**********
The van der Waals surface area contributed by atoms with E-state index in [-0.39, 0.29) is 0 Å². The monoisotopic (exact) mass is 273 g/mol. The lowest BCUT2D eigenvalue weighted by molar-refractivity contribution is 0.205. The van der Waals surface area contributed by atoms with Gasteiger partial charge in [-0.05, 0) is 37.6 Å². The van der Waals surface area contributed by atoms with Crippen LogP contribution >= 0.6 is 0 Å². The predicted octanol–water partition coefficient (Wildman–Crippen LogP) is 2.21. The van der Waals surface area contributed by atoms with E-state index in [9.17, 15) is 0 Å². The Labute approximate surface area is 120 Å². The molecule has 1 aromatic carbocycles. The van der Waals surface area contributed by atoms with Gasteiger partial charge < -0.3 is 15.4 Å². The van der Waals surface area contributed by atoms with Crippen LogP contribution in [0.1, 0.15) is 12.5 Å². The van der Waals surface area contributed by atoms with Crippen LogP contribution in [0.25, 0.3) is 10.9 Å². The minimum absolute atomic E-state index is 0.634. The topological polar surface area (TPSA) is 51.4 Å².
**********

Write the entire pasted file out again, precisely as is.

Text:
The van der Waals surface area contributed by atoms with E-state index in [-0.39, 0.29) is 0 Å². The monoisotopic (exact) mass is 273 g/mol. The lowest BCUT2D eigenvalue weighted by molar-refractivity contribution is 0.205. The van der Waals surface area contributed by atoms with Gasteiger partial charge in [-0.05, 0) is 37.6 Å². The van der Waals surface area contributed by atoms with Crippen LogP contribution >= 0.6 is 0 Å². The predicted octanol–water partition coefficient (Wildman–Crippen LogP) is 2.21. The van der Waals surface area contributed by atoms with E-state index in [9.17, 15) is 0 Å². The Labute approximate surface area is 120 Å². The molecule has 1 aromatic carbocycles. The van der Waals surface area contributed by atoms with Gasteiger partial charge < -0.3 is 15.4 Å². The van der Waals surface area contributed by atoms with Crippen LogP contribution in [0.1, 0.15) is 12.5 Å². The van der Waals surface area contributed by atoms with Crippen LogP contribution in [0.25, 0.3) is 10.9 Å². The minimum absolute atomic E-state index is 0.634. The topological polar surface area (TPSA) is 51.4 Å².